The GPC is the legislative forum that interacts with the General People's Committee, whose members are secretaries of Libyan ministries. It serves as the intermediary between the masses and the leadership and is composed of the secretariats of some 600 local "basic popular congresses." The GPC secretariat and the cabinet secretaries are appointed by the GPC secretary general and confirmed by the annual GPC congress. These cabinet secretaries are responsible for the routine operation of their ministries, but Qadhafi exercises real authority directly or through manipulation of the peoples and revolutionary committees.
Qadhafi remained the de facto chief of state and secretary general of the GPC until 1980, when he gave up his office. Although he holds no formal office, Qadhafi exercises power with the assistance of a small group of trusted advisers, who include relatives from his home base in the Sirte region, which lies between the traditional commercial and political power centers in Benghazi and Tripoli.
In the 1980s, competition grew between the official Libyan Government and military hierarchies and the revolutionary committees. An abortive coup attempt in May 1984, apparently mounted by Libyan exiles with internal support, led to a short-lived reign of terror in which thousands were imprisoned and interrogated. An unknown number were executed. Qadhafi used the revolutionary committees to search out alleged internal opponents following the coup attempt, thereby accelerating the rise of more radical elements inside the Libyan power hierarchy.
In 1988, faced with rising public dissatisfaction with shortages in consumer goods and setbacks in Libya's war with Chad, Qadhafi began to curb the power of the revolutionary committees and to institute some domestic reforms. The regime released many political prisoners and eased restrictions on foreign travel by Libyans. Private businesses were again permitted to operate.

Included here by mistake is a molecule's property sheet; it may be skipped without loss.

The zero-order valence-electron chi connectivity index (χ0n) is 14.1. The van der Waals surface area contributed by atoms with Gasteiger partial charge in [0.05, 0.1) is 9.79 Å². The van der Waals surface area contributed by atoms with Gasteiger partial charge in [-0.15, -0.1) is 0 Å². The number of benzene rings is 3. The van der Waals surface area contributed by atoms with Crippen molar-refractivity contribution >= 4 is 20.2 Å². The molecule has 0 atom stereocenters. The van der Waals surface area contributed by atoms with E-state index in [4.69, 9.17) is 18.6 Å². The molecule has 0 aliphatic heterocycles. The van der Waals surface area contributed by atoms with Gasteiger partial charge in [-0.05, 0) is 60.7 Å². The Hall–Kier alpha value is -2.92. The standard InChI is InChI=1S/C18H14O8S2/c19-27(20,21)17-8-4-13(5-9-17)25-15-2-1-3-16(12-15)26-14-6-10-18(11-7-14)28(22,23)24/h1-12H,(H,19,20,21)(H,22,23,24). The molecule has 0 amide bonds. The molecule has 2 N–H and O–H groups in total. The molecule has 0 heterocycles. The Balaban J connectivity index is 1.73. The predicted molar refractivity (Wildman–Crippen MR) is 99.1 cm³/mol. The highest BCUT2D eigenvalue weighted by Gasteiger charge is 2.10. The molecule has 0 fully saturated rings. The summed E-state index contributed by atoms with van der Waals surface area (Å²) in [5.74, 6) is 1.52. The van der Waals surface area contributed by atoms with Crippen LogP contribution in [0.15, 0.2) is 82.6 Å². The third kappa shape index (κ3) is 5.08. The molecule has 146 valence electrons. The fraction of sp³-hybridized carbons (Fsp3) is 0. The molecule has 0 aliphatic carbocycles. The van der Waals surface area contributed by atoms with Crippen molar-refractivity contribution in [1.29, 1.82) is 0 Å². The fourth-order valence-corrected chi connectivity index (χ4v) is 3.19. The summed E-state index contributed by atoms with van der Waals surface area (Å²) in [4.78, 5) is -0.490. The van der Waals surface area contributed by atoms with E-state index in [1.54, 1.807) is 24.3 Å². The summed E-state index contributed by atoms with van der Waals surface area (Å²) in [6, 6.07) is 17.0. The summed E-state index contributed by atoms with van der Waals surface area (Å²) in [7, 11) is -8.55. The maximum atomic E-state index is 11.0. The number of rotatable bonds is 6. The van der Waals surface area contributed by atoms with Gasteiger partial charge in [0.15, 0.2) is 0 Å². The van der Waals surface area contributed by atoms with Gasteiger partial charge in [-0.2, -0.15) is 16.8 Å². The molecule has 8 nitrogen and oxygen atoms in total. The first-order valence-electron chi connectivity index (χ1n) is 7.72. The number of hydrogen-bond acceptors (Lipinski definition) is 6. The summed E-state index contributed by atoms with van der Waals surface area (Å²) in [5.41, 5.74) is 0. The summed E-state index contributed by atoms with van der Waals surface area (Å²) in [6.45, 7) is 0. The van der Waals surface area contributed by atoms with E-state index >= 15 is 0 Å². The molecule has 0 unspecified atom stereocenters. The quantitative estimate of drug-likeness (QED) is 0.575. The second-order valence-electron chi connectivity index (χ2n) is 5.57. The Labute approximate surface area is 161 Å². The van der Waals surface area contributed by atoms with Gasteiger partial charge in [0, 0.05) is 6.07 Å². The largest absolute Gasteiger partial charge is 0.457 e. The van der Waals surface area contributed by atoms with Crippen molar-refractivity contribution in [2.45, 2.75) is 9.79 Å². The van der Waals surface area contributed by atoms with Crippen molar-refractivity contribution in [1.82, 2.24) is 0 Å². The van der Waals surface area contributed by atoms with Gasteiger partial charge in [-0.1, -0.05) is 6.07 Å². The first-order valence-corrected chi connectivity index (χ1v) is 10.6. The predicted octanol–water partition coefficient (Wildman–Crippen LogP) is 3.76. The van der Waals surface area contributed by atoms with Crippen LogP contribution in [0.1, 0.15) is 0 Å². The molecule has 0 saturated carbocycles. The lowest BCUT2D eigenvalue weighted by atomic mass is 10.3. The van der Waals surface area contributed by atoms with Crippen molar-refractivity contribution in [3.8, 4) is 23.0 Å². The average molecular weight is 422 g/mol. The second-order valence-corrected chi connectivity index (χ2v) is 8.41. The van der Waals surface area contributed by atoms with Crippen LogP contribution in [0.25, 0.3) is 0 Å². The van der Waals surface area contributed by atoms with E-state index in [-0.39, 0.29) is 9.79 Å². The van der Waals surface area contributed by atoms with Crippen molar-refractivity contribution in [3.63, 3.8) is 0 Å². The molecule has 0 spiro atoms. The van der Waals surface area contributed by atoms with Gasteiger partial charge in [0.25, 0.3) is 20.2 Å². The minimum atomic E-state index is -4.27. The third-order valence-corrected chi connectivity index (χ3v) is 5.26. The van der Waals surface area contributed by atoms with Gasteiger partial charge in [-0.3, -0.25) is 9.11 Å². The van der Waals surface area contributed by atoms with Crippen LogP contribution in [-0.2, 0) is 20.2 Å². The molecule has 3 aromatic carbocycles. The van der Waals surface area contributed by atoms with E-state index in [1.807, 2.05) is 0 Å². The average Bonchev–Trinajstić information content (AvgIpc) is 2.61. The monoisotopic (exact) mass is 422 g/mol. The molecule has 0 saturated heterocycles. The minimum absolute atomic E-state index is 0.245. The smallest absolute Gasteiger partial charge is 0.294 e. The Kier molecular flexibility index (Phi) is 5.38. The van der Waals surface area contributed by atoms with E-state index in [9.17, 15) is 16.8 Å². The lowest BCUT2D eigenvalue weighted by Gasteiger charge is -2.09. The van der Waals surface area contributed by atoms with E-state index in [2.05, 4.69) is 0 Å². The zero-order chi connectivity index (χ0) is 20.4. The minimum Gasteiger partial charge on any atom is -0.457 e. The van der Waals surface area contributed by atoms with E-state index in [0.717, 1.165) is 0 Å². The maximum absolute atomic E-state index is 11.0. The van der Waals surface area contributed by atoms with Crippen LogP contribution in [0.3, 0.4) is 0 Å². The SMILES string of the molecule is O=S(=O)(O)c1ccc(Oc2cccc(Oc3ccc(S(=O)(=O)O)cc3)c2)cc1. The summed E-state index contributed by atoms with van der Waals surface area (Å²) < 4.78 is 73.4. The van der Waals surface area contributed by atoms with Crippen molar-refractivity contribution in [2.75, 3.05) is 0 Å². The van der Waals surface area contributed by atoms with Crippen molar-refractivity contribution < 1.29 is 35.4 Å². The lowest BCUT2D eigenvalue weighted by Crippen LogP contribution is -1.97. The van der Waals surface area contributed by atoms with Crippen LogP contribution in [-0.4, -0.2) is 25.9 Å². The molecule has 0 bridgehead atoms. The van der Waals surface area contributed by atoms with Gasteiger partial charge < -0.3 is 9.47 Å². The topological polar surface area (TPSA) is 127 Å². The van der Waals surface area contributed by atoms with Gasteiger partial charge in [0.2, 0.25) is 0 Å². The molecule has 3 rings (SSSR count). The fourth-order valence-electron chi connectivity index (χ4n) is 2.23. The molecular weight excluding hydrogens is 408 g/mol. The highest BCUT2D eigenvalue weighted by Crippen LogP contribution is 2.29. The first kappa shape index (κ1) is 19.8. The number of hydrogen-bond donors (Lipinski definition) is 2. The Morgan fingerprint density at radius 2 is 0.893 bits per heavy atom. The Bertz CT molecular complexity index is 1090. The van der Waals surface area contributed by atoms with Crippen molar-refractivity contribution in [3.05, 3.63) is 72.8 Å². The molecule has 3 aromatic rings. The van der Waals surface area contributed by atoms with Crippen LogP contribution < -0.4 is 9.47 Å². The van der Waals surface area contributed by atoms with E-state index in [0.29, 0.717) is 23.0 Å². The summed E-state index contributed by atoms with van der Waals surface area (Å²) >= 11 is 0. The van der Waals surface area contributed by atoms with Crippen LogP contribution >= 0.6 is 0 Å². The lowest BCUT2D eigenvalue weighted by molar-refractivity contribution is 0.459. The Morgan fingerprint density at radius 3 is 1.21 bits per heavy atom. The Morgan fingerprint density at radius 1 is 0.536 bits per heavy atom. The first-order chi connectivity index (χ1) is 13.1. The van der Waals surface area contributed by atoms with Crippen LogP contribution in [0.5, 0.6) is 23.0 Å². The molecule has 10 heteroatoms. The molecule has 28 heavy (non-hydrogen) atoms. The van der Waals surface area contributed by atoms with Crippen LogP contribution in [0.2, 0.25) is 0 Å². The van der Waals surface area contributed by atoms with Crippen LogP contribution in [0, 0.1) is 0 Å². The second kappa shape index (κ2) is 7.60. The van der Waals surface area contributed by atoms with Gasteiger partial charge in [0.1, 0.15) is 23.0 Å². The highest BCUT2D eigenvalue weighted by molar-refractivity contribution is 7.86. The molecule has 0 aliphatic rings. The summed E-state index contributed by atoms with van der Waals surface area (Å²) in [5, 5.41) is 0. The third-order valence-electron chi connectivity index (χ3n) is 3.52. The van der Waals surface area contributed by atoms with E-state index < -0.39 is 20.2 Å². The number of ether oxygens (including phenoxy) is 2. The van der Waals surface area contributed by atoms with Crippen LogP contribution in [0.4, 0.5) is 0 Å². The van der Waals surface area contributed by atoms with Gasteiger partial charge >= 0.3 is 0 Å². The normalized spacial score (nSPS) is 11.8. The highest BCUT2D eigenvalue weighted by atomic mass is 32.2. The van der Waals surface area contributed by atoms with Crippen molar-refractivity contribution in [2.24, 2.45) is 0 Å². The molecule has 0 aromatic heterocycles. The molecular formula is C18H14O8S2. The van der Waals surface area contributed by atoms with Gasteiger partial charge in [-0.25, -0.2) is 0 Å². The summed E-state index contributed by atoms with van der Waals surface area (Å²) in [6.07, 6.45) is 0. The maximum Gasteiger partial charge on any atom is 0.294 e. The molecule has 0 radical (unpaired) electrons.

In the late 1980s, Qadhafi began to pursue an anti-Islamic fundamentalist policy domestically, viewing fundamentalism as a potential rallying point for opponents of the regime. Qadhafi's security forces launched a pre-emptive strike at alleged coup plotters in the military and among the Warfallah tribe in October 1993. Widespread arrests and government reshufflings followed, accompanied by public "confessions" from regime opponents and allegations of torture and executions. The military, once Qadhafi's strongest supporters, became a potential threat in the 1990s. In 1993, following a failed coup attempt that implicated senior military officers, Qadhafi began to purge the military periodically, eliminating potential rivals and inserting his own loyal followers in their place.
The Libyan court system consists of three levels: the courts of first instance; the courts of appeals; and the Supreme Court, which is the final appellate level. The GPC appoints justices to the Supreme Court. Special "revolutionary courts" and military courts operate outside the court system to try political offenses and crimes against the state. "People's courts," another example of extrajudicial authority, were abolished in January 2005. Libya's justice system is nominally based on Sharia law.
Principal Government Officials De facto Head of State--Mu'ammar Abu Minyar al-Qadhafi ("the Brotherly Leader and Guide of the Revolution") Secretary General of the General People's Committee (Prime Minister)--Dr. Al-Baghdadi Ali al-Mahmudi Secretary of the General People's Committee for Foreign Liaison and International Cooperation (Foreign Minister)--Abd al-Rahman Shalgham Charge d'Affaires, Libyan Embassy, Washington, DC--Ambassador Ali Aujali
The Libyan Embassy is located at 2600 Virginia Avenue NW, Suite 705, Washington DC 20037 (tel. 202-944-9601,
Culture Life of Libya
History of Libya
Through the Nineteenth Century